On July 11th, Sir Richard Branson, a billionaire owner of multiple businesses, took part in the first fully crewed manned flight of his Virgin Galactic SpaceShip Two. In fact, Sir Richard was astronaut number one on the flight and he, as well as the other passengers and crew of the spaceship successfully launched their flight from a dual fuselage jet.
Ultimately, the ship attained a height of slightly more than 50 miles, attaining the edge of space and claiming his place as the first billionaire owner to fly beyond the limits of the earth’s atmosphere.
Then, earlier this week, on July 20th, the 52nd anniversary of the first landing on the moon, Jeff Bezos flew as a passenger on his own Blue Origen capsule on a suborbital ride into space, piercing the Karman line, the definitive edge of the boundary of space. That generally accepted arbitrary line is approx. 62 miles from the surface of the earth, roughly 12 miles higher than Sir Richard Branson flew. Bezos flew about 351,000 feet to the edge of space. As you probably already know, Jeff Bezos is the founder of Amazon and is currently the wealthiest person on the planet, with a net worth of more than $208 billion.
Fifty two years ago, Neil Armstrong and Buzz Aldrin became the first two humans to walk on the surface of the moon while Michael Collins, the command module pilot, orbited above them. Since then, another five missions have landed on the moon and it has been almost 50 years since we have returned.
Elon Musk, another very wealthy billionaire, also has a company, named SpaceX, that has already send missions to the space station and has a goal of landing on Mars – eventually colonizing the planet. Granted, these plans are very lofty but let’s not underestimate the power of genius. Coincidentally, Musk is also the founder of Tesla, the electric car company.
All of these leaders with visions for traveling into the cosmos have something in common. They are all wealthy and are able to fund the development of their dreams – although it will take some time to realize their goals. Most of these great inventions are started by wealthy folks who eventually can monetize their inventions so that they can be enjoyed by the public and will be put within reach of most of us.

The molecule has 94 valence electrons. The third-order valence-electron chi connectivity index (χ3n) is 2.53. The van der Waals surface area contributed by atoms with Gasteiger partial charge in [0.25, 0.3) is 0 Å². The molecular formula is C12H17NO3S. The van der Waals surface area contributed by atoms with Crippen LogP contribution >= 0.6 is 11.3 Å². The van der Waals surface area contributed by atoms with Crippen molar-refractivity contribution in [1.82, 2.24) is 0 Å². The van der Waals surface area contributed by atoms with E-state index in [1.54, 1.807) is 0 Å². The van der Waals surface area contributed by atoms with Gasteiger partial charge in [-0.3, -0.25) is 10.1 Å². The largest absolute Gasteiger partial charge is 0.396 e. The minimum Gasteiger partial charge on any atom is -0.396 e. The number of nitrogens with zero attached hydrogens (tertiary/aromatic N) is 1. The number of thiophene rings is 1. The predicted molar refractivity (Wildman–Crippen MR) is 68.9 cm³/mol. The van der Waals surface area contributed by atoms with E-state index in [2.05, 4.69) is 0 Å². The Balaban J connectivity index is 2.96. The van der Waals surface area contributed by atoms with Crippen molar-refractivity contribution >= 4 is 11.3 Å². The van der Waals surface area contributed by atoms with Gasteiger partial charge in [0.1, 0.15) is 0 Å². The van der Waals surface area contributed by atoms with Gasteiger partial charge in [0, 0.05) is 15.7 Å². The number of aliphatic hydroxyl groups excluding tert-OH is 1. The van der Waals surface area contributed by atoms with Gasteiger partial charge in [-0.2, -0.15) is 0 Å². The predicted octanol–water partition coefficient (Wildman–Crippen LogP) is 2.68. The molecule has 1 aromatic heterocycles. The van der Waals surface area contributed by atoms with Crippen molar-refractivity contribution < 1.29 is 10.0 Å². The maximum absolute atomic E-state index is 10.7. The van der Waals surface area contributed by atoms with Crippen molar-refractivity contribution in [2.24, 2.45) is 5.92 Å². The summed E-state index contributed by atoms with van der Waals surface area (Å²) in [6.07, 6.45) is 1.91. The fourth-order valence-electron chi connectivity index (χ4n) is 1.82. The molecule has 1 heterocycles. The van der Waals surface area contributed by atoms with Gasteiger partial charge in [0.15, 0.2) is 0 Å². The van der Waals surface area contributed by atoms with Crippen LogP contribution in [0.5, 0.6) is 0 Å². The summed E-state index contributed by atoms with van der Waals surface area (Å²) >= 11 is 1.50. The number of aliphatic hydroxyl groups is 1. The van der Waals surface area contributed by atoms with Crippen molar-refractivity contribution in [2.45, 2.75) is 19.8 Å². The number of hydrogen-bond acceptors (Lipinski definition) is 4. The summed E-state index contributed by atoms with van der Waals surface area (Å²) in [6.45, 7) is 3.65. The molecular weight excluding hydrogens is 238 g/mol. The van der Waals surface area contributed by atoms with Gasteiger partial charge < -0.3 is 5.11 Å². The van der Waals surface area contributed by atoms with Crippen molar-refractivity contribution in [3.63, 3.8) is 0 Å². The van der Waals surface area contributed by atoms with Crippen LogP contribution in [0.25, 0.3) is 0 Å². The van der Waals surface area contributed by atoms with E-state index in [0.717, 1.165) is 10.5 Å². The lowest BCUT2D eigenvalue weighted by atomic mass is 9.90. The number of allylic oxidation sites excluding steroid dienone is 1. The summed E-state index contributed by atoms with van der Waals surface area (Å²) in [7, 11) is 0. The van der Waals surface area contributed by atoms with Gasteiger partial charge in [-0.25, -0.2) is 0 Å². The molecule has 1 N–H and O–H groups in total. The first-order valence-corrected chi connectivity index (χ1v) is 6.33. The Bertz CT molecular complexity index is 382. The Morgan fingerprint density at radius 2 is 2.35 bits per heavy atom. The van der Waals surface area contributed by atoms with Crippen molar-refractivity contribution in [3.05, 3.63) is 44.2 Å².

The cosmos, however, includes the heavens and the earth. Back in 1968, Frank Borman and crew were the first humans to orbit the moon, without landing, and return safely to earth. It was a practice flight in anticipation of the Armstrong Apollo mission to occur in July, 1969. As Borman, Anders and Lovell flew Apollo 8 to the moon, photographing the first Earthrise in history, they celebrated Christmas Eve with a broadcast from space. They each read a passage from my favorite book – Genesis – telling about the creation of the heavens and the earth.
Tonight, we celebrate with great joy mankind’s return to space, including the oldest astronaut, Wally Funk, an 82 year old woman who was trained back in the 1960’s but denied a ride based on gender. And, Oliver Daemon, an 18 year old who is the youngest astronaut ever to have flown. Both of these people joined Jeff Bezos and his brother, Mark, on the inaugural Blue Origen space shot.
Our verse tonight relives the excitement of reaching the moon, dreaming about the stars and eventually expanding our footprint farther into God’s creation. Moses, in the first verse of the Creation story, tells us, in Genesis 1:1, “In the beginning, God created the heavens and the earth…”
What an opening line to the greatest story ever told. My encouragement this evening is that we will always appreciate the world that God has created for us – including the stewardship of our natural resources as well as the animals that inhabit the earth. My prayer is that as we continue to explore the great unknown depths of the cosmos that God will protect our astronauts and those who dare to dream about the possibilities of a future larger than we can imagine. Have a great day in the Lord, grace and peace…